Some movies, we see to be entertained. Some, we see for a transcendent experience, to challenge our intellect, to learn new things about the human condition, to gain perspective. And then some movies are like cancerous tissue; they perform none of these functions but sustain to sustain, drawing resources from product placement and heavily stipulated investments to ensure a profit over the budget required to pay actors who don't care about the project and bloated special effects studios. 2014's Transformers: The Age of Extinction
is such a movie, and yet it's also the highest grossing movie of the year. Does this mean movie goers like cancer? Maybe.
The film's supposed popularity is somewhat mystifying, actually. I've never heard anyone talk about it--I don't know anyone who's seen it. When I google fans of Transformers
, I come across rather fringe feeling fandoms, with wikis that are a fraction of the size of most other fandoms. I've always had the impression that Transformers
enjoyed about a tenth of the popularity of Star Trek
and I don't see anything to change that impression. So who are all these people filling the seats?
The movie isn't dumb fun. It's not even really dumb, despite scenes like a helicopter shooting missiles at a semi-trailer driving in a straight line and missing, or a scene where a guy gets off an elevator because four people are too heavy for it to operate--and visible in the background is a sign reading "Maximum Capacity: 9 People". It's not dumb because it's not really trying. There's never a moment where I felt like--here's a concept or an idea the filmmakers wanted to come across. Dialogue hangs in odd ADR over slapdash jump cuts. People speak exposition at each other, explaining things both participants are obviously both aware of and very little of it makes sense.
The Autobots (the good Transformers) are being hunted down by the CIA (headed by Kelsey Grammer), backed by evil Transformers who work for the extraterrestrial creators of the Transformers. Apparently "cyberforming", creating the Transformers on Earth, is responsible for the extinction of the dinosaurs but it's never explained how or why. They talk about melting all the cities on Earth for metal to make new Transformers but what that had to do with the dinosaurs is anyone's guess.
Mark Wahlberg shows up in what looks like a clip from a country music video or a Republican political ad. This isn't ass kicking, The Departed
Mark Wahlberg, this is weird, breathy The Happening
Mark Wahlberg, who explains to his daughter, the Megan Fox replacement, that she hasn't been allowed to date for years, as she knows.
But she's secretly dating an Irish drag racer who ends up saving their lives when the CIA track down Optimus Prime to Wahlberg's garage using the evil Transformers' ability to track Transformers core energy. They come with helicopters and several vans but the heavily injured and unarmed Optimus Prime drives away with the humans and the helicopter can't hit them and won't follow them so then the CIA has no idea what to do. To make matters worse for the CIA, Wahlberg and Optimus and company hide in an abandoned gas station, its opaque walls obscuring them from passersby and so too, I guess, the alien tracker and destroying the will of the helicopter pilot to even pursue.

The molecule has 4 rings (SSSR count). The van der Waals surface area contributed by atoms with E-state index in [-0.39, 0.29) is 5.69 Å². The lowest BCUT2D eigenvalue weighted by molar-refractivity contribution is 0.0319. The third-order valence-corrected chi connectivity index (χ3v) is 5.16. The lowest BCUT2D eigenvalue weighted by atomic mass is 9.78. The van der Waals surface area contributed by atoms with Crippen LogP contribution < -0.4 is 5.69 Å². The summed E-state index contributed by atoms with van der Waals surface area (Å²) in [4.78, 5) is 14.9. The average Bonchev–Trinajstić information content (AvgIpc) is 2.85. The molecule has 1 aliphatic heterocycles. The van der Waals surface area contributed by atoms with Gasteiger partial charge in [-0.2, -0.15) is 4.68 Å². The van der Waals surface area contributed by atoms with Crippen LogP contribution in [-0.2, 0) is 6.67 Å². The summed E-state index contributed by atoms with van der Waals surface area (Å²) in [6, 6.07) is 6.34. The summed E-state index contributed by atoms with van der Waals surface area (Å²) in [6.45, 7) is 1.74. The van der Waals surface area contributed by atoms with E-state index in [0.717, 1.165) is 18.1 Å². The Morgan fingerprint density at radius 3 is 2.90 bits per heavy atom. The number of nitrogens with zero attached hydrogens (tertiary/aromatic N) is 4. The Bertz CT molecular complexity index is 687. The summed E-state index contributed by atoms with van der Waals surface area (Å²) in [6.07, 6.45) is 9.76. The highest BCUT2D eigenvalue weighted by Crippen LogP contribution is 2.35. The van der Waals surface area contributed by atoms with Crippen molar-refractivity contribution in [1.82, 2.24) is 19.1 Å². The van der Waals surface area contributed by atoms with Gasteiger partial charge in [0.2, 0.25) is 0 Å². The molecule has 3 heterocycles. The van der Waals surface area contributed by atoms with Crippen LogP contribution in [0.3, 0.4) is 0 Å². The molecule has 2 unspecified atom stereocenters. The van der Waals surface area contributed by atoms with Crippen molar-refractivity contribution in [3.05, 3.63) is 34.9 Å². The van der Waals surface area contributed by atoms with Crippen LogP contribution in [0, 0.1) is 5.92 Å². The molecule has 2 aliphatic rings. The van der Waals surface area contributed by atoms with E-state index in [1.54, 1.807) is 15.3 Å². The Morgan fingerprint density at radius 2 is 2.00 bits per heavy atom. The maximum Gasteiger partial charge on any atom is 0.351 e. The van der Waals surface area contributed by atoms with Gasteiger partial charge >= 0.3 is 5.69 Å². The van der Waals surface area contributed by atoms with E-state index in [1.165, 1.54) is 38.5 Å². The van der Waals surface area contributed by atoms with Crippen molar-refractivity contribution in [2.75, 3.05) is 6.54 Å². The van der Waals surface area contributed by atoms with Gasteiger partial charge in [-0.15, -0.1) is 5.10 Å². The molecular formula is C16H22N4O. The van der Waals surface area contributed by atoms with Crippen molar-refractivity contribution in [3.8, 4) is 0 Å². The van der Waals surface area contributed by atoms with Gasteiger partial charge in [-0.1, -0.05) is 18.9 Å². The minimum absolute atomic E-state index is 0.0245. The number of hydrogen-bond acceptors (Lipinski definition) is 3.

The heavily injured Optimus magically gets better when he scans a new semi--and he gets a new paint job. We meet a Japanese Samurai stereotype Transformer voiced by Ken Watanabe and a fat one voiced by John Goodman, who plays it like Walter from The Big Lebowski
if Walter's self-image was completely accurate.
They all break into a big lab for some reason run by Stanley Tucci. Tucci gives the best performance and I actually even enjoyed some of his business later in the film as he's protected on the streets of Hong Kong by his beautiful and talented bodyguard.
The film goes to China because a lot of the budget came from a Chinese company. Even some of the product placement is Chinese products from then on.
The Transformers have bold paint jobs (and Chevrolet logos), maybe in response to the criticism of the first film that they were all kind of an unintelligible, muddy grey before. It is a little easier to distinguish individuals in the cgi noise but the action is still generally unimaginative and the nonsensical writing completely negates any sense of danger.
Incredibly, this movie is two hours and forty five minutes. There's not enough material to fill twenty. The score sounds ripped wholesale from Hans Zimmer's Dark Knight
scores. The story with Wahlberg never feels like more than a rough draft, he has no chemistry with the toneless actress playing his daughter or the toneless actor playing her boyfriend. All the characters are exactly at the point of vapidity at the end that they were at in the beginning--Wahlberg doesn't want his daughter to date but kind of likes the boyfriend in spite of himself, the daughter and the boyfriend still like each other and they hug at one point . . .
I thought Man of Steel
was the most artificial success I've ever seen but maybe Age of Extinction
surpasses it. I still don't quite understand the voodoo at work to push this one over--the product placement doesn't quite explain it. I expect some books have been cooked but--could that really account for it? Something about the fact that this was a beloved toy line from the 80s makes it feel all the more sinister--when you've sold your soul, isn't it appropriate that your childhood dreams come back, scraped hollow, filled with fuck all?